["Here Are Some Thoughts I Had For America!" is a column that grinds up only the very finest American punditry and pontificating of the past week through a complicated process of recombination in order to create a fulsome catechism of bourgeois thought.]
You know, I'm proud to have my nation compared to Slovakia. I'm pleased that the new head of state in Peru -- Ol' What's His Name -- is tamping down the leftist rhetoric and embracing the investor class, rather than flamboyantly consolidating his own power, like the guy who runs Brazil. And rather than concern myself with the soggy sleep-ins and warmed-over anarchism of Occupy Wall Street, I'm sending some money to Somalia, because despite the fact that the Somalians are dirt poor, they have their priorities right. Rather than organize for relief of the destitute, they did something that was in our best interests. They demonstrated against an offshoot of al Qaeda, which heretofore was and forever hence will never be on our list of strategic priorities.
But I will send them a few dollars, and you know why? They make me feel good. They take my mind off the hardship that I see all around me and ridicule. I'm glad that, somewhere in this world, there are some poor people who understand that the best thing they can do is warm my heart, just a bit. Those Somalians, they understand their role within the Great Chain of Being -- it's the austerity of their lives that allows the
best rest of us to feel the richness of our own. And that gives me the opportunity to share this inspiring good news with you. That's called "paying it forward," from the slums of Mogadishu to your home. Those Somalians have a job to do, and they do it well.
By contrast, these Occupy Wall Streeters continue to Occupy far too many of my thoughts, contributing nothing but sputter and clutter. Unlike the noble Somalian paupers, these wretches don't seem to care about making anybody feel good about themselves. The people who do the work on Wall Street? Well, I know them. I work alongside them. We come together to provide many fabulous educational opportunities at America's best for-profit colleges. These occupiers don't seem to appreciate any of that!
Naturally, I blame Obama. By referring to decent men and women as fat cats, and constantly seeking to return the tax rates of millionaires and billionaires to Clinton-era levels (and by opposing our great for-profit colleges as if they were actually debt-trap sinkholes), he's done as much as anyone to fan the flames of populist anger. And for what reason? As one person said on the television the other day: "At this point, who can even remember who took worthless subprime mortgages and knowingly bundled them as mortgage derivatives so they could be sold, rebundled and resold to pension funds and banks around the world until -- because this entire scheme is a castle of sand and shit -- it inevitably collapsed, annihilating $17 trillion, [the] national economy, centuries-old financial institutions, and the life savings of untold millions of Americans?"
All the same, I am, by my very nature, a seeker after truth. So I gave these demonstrators a fair hearing. I sent one of my best guys down to the Occupy Wall Street encampment, and he reported back that this movement just embodies values that are just plain radical and dangerously out of touch with the respectable Americans I imagine to be centrists. True, we found out that over two-thirds of the people my man spoke with would not ever consider using violence to achieve their ends, but another way of looking at that is that nearly one-third would!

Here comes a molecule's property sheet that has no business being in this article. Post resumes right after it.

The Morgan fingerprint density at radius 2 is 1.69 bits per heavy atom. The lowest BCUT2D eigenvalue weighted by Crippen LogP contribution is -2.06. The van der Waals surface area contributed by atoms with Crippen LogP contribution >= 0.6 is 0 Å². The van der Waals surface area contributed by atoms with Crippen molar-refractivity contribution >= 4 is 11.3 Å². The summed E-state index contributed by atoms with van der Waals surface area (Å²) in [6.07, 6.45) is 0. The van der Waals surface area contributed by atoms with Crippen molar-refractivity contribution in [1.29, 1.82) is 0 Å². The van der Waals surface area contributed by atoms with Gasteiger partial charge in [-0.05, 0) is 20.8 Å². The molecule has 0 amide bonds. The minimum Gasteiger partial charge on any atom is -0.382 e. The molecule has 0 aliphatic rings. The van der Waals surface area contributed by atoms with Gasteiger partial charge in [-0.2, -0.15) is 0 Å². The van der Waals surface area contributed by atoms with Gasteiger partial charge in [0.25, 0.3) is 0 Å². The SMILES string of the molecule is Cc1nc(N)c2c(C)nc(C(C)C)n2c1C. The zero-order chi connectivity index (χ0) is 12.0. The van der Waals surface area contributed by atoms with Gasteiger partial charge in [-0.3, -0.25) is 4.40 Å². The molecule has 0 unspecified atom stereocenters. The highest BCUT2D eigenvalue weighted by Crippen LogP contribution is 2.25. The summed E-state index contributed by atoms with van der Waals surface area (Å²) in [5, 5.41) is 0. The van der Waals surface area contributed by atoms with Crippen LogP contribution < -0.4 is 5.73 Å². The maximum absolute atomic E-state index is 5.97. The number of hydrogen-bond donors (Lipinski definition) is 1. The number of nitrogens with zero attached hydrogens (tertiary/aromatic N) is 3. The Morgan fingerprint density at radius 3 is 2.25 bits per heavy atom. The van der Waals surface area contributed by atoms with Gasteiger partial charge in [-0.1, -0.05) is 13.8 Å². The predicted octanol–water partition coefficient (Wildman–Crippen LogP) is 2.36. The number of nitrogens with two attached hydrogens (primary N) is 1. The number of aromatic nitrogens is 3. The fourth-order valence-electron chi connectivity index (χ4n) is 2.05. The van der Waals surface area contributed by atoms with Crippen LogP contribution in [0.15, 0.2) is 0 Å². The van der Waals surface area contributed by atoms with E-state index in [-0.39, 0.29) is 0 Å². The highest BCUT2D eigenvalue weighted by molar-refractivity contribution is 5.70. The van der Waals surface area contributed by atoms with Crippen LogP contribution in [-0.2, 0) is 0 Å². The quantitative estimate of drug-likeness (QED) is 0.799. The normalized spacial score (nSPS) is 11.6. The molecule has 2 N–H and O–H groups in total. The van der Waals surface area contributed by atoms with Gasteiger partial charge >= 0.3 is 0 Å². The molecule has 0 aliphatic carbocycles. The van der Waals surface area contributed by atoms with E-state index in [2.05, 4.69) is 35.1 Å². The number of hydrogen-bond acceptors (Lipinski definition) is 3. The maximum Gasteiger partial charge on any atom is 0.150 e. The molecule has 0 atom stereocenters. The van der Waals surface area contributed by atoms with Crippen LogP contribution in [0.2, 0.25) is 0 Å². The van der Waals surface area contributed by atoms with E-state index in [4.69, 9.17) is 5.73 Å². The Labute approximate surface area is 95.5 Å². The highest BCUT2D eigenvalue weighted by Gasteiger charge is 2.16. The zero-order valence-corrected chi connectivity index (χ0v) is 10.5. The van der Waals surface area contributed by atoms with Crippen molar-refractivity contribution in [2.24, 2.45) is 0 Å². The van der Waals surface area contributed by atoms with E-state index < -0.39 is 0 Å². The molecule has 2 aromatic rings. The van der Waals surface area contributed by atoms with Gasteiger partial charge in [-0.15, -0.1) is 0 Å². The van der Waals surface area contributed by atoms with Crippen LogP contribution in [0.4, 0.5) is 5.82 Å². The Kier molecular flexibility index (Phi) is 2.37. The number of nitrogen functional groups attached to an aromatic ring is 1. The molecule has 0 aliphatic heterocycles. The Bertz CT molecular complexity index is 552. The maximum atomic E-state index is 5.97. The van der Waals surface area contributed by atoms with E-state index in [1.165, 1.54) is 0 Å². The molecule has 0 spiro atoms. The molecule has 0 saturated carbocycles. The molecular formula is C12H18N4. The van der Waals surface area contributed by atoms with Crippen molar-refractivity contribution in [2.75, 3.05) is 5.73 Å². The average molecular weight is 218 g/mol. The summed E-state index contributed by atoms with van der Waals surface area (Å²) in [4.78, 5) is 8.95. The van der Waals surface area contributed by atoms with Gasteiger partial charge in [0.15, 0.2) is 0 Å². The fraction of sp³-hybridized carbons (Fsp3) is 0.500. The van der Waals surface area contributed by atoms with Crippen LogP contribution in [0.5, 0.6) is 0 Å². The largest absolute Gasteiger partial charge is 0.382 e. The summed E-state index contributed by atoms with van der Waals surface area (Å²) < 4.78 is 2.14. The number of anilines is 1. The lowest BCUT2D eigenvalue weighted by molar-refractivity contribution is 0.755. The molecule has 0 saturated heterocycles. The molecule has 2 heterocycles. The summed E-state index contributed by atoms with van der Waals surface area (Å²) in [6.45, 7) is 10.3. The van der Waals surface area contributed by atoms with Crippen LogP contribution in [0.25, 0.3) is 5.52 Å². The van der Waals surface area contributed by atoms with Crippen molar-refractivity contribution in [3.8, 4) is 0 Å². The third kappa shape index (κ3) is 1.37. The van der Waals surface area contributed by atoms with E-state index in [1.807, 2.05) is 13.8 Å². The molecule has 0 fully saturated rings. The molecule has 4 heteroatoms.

And yes, I've heard that other people have done similar surveys and found these demonstrators to be fairly non-elite, not as poor as one might imagine, only a little more unemployed than the rest of the nation, and that the vast majority consider themselves to be politically independent. There are others who suggest that the people of this city, by huge margins, look favorably upon this movement and that the protesters enjoy broad support across the nation as well. But those surveys employ tricks like "a larger sample size than the one I used" and "professional polling techniques." Well, I can see right through that.
Look, my point is this: If you spend too much time occupied with this loud and distracting protest movement, you'll just be missing the rest of a nation that I'm sure is undergoing some sort of very quiet and very well-behaved transformation that I'm sure will work out just fine for everyone. I understand that Americans are still roiled by those bailouts. They feel that way because, despite the fact that Tim Geithner has assured us that TARP was super successful, the people who really broke the system never got punished.
And by "the people who really broke the system," I am, of course, referring to auto workers, teachers, firefighters, policemen and other public sector teat-suckers. But we don't march around in the streets and risk getting trench foot in public parks to correct this -- we quietly use the system to squeeze from these people the pint of blood that they owe us, like civilized people.
Oh, you say that I have erroneously fingered Brazil as a state run by a man who is flamboyantly consolidating his own power, when I meant Venezuela? Well, if you're right, I'm sure one of my best people will fix it. He's got a job to do, and he does it well. Leaves me more time to think pretty!
Anyway, viva Somalia!
Good News! No, Really! [Bill Keller @ New York Times]
What are those OWS people so angry about? [Glenn Greenwald @ Salon]
34 Ways to Solve our Fiscal Crisis [The Fiscal Times]
Student loan debts crush an entire generation [Alex Pareene @ Salon]
The Exasperation of the Democratic Billionaire [Wall Street Journal]
Polling the Occupy Wall Street Crowd [Wall Street Journal]
The Great Restoration [David Brooks @ New York Times]